yeah, turns every place you use it into async. works pretty much exactly like the core.async go macro

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just doesn't need to do all the rewriting since its supported natively

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Ok, evaluating @temp-1:

Class: java.lang.String
Value: "{\"content\":\"<div><h1>Here's some stuff</h1><ul><li><p>Here's more stuff\\n</p></li><li><p>more stuff\\n</p></li></ul></div>\",\"data\":{\"title\":\"Lorem Ipsum\",\"subtitle\":\"stuff test\",\"date\":\"2021-04-15\",\"tags\":\"test\",\"author\":\"Christian Westrom\",\"id\":\"test-1\"}}"


This is good, I think I’ll just make sure it’s an actual js object within get-json.

🎯 3

For conversion to/from JS objects, is a good choice.


Also work but cljs-bean lib is faster.


Usually it doesn’t make a big difference, until it does.


Since I don’t need .stringify couldn’t I refactor the original function like this?

(defn get-json
   (js/fetch url)
   (.then (fn [res] (let [json' (.json res)]
                       (reset! temp-1 json'))))
   (.catch (fn [err] (.log js/console err)))))


no. .json returns another promise since its an async operation. so you need the (.then (fn [json] (reset! temp-1 json))


or (reset! temp-1 (js->clj json))


(defn get-json
   (js/fetch url)
   (.then (fn [res] (.json res)))
   (.then (fn [json] (reset! temp-1 json)))
   (.catch (fn [err] (.log js/console err)))))
Ok, that seems to work.


Ok, so since this is asynchronous, I basically have to chain my functions using (.then)?


Or, in other words, pass functions into a (-> (.then (fn …)))` ?


Yes. (.then …) takes a function which receives the result of the previous promise.


How convoluted…

😂 6

Async is not for the faint of heart, that’s for sure.


(any async: core.async, promises, etc)


lol, in actual existence, where anything that matters is, everything is async

👍 3

Yes… and no. You can write PHP and barely touch any async 😃


(I came to Clojure from PHP around ~2014)


I have written php for many years


before js


Ok, if I’m not assigning this data to a variable, do I have to go to my endpoint and change it so it’s async?


but that's not what I meant. There are 3 main categories where things that can be named through language (human or machine): 1. our inner subjective experience which is primal, 2. language where we relate parts of our subjective experience and communicate it 3. the shared part of the communication which we assume is independent of the subjective and thus, objective. What matters is either in the 1. or 3. domains. What is in the 2nd domain, the interface layer, is the least important. Both 1 and 3 are async. 2. pretends that it's sync.

👌 3

I guess in nature, nothing is really synchronous, as far as we know (limited by the speed of light). That reminds of the Are We There Yet? talk by Rich Hickey. Perhaps moving into #off-topic 🙂


Alright, this has got to be bad style, but it’s gonna take awhile for me to really understand how this stuff really works.


if you are running code on a javascript vm, you have to know about the event loop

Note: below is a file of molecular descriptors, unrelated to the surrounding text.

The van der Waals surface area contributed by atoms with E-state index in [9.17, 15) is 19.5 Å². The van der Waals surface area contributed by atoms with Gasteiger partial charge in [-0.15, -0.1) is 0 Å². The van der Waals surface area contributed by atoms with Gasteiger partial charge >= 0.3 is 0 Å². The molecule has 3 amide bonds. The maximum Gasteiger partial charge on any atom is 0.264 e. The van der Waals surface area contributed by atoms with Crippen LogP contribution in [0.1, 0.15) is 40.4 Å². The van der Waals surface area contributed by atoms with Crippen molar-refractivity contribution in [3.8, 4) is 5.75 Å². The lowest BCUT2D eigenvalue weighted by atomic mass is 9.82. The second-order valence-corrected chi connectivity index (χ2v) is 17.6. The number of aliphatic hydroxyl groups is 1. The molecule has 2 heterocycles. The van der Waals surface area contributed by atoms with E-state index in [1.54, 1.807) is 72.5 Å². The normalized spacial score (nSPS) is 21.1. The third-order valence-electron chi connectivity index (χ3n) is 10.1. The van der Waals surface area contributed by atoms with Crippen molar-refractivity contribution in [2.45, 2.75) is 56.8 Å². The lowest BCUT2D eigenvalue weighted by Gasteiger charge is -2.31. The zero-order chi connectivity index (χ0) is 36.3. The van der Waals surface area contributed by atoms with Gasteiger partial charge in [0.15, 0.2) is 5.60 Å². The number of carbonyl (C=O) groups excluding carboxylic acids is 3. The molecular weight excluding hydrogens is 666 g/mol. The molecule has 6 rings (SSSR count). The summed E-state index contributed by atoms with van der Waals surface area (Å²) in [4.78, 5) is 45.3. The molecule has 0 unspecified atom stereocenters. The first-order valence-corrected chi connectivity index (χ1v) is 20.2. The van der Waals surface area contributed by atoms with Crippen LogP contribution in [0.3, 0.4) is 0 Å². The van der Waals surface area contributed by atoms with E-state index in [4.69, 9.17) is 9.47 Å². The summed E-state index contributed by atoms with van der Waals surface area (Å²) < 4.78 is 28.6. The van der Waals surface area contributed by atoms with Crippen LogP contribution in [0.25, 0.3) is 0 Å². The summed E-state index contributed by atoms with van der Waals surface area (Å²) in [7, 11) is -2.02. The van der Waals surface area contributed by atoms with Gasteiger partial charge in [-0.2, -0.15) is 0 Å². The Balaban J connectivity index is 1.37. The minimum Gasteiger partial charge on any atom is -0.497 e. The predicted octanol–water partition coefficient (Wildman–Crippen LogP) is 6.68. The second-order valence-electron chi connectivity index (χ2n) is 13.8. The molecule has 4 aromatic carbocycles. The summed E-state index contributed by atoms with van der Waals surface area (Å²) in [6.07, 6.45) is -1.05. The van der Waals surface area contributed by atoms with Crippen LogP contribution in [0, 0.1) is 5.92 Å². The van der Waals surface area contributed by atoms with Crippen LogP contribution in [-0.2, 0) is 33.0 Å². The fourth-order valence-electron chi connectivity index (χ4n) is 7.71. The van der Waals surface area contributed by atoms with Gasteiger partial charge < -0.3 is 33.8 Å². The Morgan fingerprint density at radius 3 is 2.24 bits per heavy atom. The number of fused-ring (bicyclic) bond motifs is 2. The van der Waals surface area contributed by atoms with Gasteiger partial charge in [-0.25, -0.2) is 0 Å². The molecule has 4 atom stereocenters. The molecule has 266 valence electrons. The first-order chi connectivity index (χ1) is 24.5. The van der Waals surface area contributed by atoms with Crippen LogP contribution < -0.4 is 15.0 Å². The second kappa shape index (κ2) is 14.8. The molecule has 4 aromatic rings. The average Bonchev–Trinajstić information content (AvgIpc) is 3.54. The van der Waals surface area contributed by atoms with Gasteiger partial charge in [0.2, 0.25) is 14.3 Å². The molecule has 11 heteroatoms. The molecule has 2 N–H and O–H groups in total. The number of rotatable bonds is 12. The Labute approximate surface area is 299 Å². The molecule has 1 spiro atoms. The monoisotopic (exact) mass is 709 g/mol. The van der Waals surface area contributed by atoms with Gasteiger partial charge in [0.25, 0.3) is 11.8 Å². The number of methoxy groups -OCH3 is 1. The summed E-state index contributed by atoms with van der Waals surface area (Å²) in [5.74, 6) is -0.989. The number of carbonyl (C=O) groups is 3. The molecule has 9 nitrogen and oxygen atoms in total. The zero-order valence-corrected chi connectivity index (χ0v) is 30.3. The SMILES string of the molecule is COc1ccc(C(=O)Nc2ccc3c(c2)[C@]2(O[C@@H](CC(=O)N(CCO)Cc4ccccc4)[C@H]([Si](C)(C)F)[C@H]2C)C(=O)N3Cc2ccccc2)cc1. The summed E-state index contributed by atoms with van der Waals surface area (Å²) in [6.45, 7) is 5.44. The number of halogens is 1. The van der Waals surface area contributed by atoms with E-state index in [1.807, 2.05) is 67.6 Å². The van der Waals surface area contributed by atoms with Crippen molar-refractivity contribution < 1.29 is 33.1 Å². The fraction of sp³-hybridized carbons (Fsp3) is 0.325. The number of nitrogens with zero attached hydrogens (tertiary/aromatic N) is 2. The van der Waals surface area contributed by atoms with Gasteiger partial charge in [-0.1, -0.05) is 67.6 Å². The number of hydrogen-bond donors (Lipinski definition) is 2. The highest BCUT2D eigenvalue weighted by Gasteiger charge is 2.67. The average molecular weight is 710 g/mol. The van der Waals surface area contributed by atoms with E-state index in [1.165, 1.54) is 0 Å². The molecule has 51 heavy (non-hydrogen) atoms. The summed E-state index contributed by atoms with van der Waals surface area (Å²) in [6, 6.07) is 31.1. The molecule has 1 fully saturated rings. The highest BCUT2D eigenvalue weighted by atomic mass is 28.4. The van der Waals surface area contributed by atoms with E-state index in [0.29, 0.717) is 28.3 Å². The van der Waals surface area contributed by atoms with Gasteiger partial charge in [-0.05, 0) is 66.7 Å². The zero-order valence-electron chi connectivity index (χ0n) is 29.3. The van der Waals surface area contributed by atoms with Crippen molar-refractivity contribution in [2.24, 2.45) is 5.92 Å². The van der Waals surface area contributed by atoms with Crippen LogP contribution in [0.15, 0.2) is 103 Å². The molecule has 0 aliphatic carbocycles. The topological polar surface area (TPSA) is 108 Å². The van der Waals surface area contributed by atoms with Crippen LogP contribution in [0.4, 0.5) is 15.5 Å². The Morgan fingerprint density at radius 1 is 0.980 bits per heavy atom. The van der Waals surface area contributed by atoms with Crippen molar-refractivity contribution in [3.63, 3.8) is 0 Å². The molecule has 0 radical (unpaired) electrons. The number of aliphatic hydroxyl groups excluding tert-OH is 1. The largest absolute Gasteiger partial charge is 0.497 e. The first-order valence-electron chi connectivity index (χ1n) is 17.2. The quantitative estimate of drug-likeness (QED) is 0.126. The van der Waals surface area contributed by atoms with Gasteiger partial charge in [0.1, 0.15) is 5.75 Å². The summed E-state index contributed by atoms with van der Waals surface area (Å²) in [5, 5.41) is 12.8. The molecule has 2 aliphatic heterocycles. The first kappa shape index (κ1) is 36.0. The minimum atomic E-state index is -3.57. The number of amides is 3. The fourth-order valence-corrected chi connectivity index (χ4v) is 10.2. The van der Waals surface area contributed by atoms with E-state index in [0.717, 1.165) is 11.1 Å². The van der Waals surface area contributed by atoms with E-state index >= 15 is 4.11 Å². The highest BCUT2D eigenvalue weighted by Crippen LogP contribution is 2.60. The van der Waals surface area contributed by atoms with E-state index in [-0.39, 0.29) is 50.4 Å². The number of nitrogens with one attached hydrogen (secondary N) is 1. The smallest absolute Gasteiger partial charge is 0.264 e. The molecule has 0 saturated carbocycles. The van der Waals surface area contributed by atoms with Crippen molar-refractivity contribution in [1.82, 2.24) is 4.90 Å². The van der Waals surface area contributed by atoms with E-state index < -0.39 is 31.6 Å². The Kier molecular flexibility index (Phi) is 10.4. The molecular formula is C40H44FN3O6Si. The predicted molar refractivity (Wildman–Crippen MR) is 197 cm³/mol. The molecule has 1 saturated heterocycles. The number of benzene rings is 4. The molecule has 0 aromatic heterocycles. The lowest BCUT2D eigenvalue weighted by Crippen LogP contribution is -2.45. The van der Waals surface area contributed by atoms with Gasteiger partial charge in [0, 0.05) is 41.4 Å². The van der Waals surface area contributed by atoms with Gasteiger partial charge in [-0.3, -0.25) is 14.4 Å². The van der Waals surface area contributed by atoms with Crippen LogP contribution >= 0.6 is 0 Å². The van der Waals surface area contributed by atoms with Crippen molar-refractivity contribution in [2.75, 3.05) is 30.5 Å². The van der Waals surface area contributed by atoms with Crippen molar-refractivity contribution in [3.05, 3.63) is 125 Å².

Ok, I have no idea what the event loop is.


when i do async stuff, even if I do it with promises, I try to organize them as smaller analogues to the event loop


probably just the name is new


What resources would you recommend I check out?

Aron10:06:24 this is browser, and if you do multithreading in node, it's different


for single threaded stuff, it should be more or less the same


Curiously, I just learned the synchronous calls DO exist but are deprecated (and I don’t think anybody who’s serious about web/js dev uses them anymore):


Ok, I just wanna really ground this in something I have working already. This is a stripped down version of my frontend.

(ns app.core
  (:require [clojure.string]
            [reagent.core :as r]
            [reagent.dom :as r.dom]
            [reitit.frontend :as rf]
            [reitit.frontend.easy :as rfe]
            [reitit.coercion.spec :as rss]
            [ :refer [data blog-posts]]))

(defn blog-preview-page
  [:div {:class '[flex-grow]}
   (for [blog-post blog-posts]
     ^{:key (-> blog-post :data :id)}
     [blog-post-preview (:content blog-post)]

(defn app
  [:div {:class '[]}
   (if @match
     (let [view (:view (:data @match))]
       [view @match])
     (.log js/console
           (str "Match not found.\n `(:data @match)`:"
                (:data @match))))])

(defn mount-root
  (r.dom/render component (.getElementById js/document "app")))
I have this reagent component blog-preview-page. What do I have to do in order for it to interact with my asynchronous fetch? Usually I would just call it as another value from or elsewhere.


It seems like the solution will ultimately involve coupling fetch with my frontend, I’d like to avoid that. So the other solution involves using atoms. Is this really it?


yes, you use an atom to store the result. where you run the fetch depends on your app needs. you can just do it once on startup, or with some timer or other conditions


(defonce blog-posts (r/atom '()))

(defn get-json
   (js/fetch uri)
   (.then (fn [res] (js->clj (.json res) :keywordize-keys :true)))
   (.catch (fn [err] (.log js/console err)))))

(-> (get-json all-posts-uri)
    (.then (fn [posts]
             (for [post posts]
               (let [post-uri (uri post)]
                  (get-json post-uri)
                  (.then (fn [post] (swap! blog-posts conj post)))))))))